The area of the expandable part of the 16 F eSheath after 29 mm valve implantation was significantly smaller than the adjacent 24 cm measurement at the expandable part without the sleeve (Figures 35). This trend was also noted in the 14 F eSheath after 23 mm and 26 mm valve implantation, however, without reaching statistical significance. In summary, the eSheath outer diameters are about 1.2 mm larger compared to the nominal inner diameter and increase by another 1.7 mm during valve passage (Table 1). Following real-world valve implantation, the observed eSheath retraction after removal is 0.1–0.5 mm.


eSheath outer diameter (mm)14 F eSheath/23 mm Sapien 14 F eSheath/26 mm Sapien 16 F eSheath/29 mm Sapien value
(23 versus 29 mm)

Unexpanded eSheath 5.80 ± 0.12 mm 5.80 ± 0.12 mm 6.50 ± 0.11 mm 0.0001
eSheath ex vivo  max. at pusher site7.65 ± 0.34 mm7.64 ± 0.42 mm 8.18 ± 0.27 mm 0.03
Mean eSheath diameter after TAVI7.14 ± 0.45 mm 7.26 ± 0.40 mm 8.10 ± 0.58 mm 0.02

4. Discussion

Transcatheter aortic valve replacement (TAVR) represents a valid option for the treatment of severe symptomatic aortic stenosis in patients at very high or prohibitive surgical risk [7]. However, vascular complications still represent a challenging limitation in transfemoral transcatheter aortic valve replacement due to significant morbidity and mortality [47]. These may include major and minor VARC complications, for example, aortic dissection, access site bleeding, femoral dissection, and vessel occlusion [811].

The introduction of lower-profile eSheaths with a dynamic expansion mechanism leads to a significant reduction of vascular complications after transfemoral TAVR [2]. This improvement enabled TAVR in a wider population including patients with diseased peripheral arteries.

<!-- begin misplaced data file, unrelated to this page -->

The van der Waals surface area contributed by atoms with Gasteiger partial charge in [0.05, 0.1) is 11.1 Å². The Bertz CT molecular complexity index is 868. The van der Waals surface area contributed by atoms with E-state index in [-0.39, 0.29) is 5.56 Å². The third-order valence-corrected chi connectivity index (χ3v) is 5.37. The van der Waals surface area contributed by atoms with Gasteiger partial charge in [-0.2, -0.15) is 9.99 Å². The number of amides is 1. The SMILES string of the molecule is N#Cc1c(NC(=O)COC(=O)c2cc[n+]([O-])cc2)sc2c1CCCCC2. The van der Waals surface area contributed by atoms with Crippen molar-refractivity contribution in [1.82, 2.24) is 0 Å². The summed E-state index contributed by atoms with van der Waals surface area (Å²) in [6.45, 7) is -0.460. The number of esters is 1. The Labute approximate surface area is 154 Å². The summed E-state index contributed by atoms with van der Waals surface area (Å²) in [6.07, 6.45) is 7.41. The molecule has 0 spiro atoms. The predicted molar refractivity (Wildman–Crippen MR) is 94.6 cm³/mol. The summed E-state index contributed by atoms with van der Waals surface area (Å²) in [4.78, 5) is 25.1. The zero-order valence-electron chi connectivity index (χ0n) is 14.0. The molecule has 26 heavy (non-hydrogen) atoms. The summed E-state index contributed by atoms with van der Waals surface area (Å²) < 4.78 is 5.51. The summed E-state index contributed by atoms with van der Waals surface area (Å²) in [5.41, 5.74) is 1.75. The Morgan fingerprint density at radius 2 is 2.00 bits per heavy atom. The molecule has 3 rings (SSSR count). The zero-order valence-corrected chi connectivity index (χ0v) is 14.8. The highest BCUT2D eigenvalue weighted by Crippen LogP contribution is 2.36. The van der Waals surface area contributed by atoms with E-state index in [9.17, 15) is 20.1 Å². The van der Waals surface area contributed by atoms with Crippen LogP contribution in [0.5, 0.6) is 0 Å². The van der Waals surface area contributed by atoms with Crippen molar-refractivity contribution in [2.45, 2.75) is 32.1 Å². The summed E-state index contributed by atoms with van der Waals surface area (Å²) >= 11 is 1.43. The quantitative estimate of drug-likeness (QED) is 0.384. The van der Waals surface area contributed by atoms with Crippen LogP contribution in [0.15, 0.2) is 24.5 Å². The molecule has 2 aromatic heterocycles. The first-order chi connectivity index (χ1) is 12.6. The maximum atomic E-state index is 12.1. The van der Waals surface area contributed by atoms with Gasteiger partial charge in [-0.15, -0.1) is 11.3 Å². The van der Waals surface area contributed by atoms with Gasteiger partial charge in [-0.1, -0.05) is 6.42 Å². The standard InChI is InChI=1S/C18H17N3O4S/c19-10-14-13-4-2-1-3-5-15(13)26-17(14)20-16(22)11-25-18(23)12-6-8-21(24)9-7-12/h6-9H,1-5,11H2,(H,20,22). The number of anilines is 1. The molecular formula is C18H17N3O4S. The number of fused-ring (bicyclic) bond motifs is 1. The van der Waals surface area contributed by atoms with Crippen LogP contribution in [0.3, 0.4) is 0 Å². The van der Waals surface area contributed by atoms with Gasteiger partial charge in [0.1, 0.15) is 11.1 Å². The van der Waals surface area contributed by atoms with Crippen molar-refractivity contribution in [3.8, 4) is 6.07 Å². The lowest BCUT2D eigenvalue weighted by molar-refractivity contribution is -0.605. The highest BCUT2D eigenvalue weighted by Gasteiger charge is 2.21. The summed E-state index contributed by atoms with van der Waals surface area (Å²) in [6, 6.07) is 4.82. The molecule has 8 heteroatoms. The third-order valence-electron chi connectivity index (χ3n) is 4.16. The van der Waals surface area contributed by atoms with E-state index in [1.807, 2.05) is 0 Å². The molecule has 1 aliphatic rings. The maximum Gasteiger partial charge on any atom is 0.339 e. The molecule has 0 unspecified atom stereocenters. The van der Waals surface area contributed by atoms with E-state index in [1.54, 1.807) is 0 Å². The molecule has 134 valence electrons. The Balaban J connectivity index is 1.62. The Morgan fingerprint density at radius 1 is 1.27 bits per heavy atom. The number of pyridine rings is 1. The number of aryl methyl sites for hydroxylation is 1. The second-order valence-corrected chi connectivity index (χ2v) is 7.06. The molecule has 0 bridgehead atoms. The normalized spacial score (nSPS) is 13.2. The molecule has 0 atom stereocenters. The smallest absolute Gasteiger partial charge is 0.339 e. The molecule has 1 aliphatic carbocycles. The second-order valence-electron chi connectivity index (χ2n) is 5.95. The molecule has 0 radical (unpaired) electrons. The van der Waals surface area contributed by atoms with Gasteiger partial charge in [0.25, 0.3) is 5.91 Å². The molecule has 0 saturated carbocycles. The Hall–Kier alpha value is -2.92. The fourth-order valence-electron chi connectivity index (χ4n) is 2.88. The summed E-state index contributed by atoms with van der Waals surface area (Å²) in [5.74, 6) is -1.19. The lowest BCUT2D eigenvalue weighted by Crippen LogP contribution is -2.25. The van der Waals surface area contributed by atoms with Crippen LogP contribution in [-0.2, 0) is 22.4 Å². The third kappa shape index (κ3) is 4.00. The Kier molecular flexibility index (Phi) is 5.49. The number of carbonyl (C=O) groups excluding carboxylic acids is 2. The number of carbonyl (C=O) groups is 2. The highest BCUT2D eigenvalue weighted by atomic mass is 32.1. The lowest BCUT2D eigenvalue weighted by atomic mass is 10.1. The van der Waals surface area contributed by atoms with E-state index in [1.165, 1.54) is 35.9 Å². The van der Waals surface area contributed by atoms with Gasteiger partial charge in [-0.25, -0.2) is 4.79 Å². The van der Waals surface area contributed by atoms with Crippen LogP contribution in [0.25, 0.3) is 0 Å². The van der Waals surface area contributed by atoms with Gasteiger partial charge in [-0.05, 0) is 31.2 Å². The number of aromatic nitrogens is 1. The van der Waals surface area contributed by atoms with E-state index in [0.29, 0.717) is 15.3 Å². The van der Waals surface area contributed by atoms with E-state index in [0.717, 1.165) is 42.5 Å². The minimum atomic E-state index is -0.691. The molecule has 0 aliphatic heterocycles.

The eSheath is distributed with a nominal inner lumen diameter of 14 F for the application of the 23 mm and 26 mm Sapien 3 valves and 16 F for the application of the 29 mm Sapien 3 valve. With a dynamic expansion mechanism, this sheath system adapts transiently during the passage of the Edwards Sapien 3 transcatheter heart valve and abates to a lower-profile diameter thereafter.

eSheath dimensions are suggested to be about 16–18 F for TAVR implantation, but the outer diameters are about 1.2 mm larger. These increase by another 1.7 mm during valve passage. However, significantly larger dimensions are reached at the site of the pusher during implantation, although this is limited to a short period of time during valve passage.

In addition, the eSheath does not retract fully to the native dimensions after valve passage, as seen after complete assessment of the used eSheaths. The retraction of mean eSheath outer diameter after removal observed in our study was on average 0.5 mm for the 14 F eSheath and only 0.1 mm for the 16 F eSheath. This suggests that the expansion following passage of the large 29 mm valve is less reversible compared to the smaller valves (Figure 6).

The introduction of lower-profile sheaths has undoubtedly improved vascular complications rates as a major limitation of the TAVR procedure. However, we believe that the TAVR community may have a particular interest in knowing the effective outer eSheath diameters during valve advancement to further improve patient outcome.

Limitations. We did not measure the loaded Sapien 3 valve within the eSheath ex vivo to avoid any contamination or damage of the valve/system prior to implantation.

5. Conclusion

Nominal 14 F and 16 F luminal eSheath systems showed significant outer diameter changes during and after advancement of the appropriate Edwards Commander Delivery System. This information may be of significant value for patient selection suggested for TAVR.

Abbreviations

DEM:Dynamic expansion mechanism
ECDS:Edwards Commander Delivery System
F:French
LPS:Low-profile sheath
TAVR:Transcatheter aortic valve replacement
TAVI:Transcatheter aortic valve implantation
MSCT:Multislice computed tomography
MLD:Minimal luminal diameter.

Conflict of Interests

The authors declare that there is no conflict of interests regarding the publication of this paper.

Authors’ Contribution

Till Koehler and Michael Buege contributed equally to this work. Klaus Tiroch and Marc Vorpahl shared senior author contribution.

References

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Copyright © 2015 Till Koehler et al. This is an open access article distributed under the Creative Commons Attribution License, which permits unrestricted use, distribution, and reproduction in any medium, provided the original work is properly cited.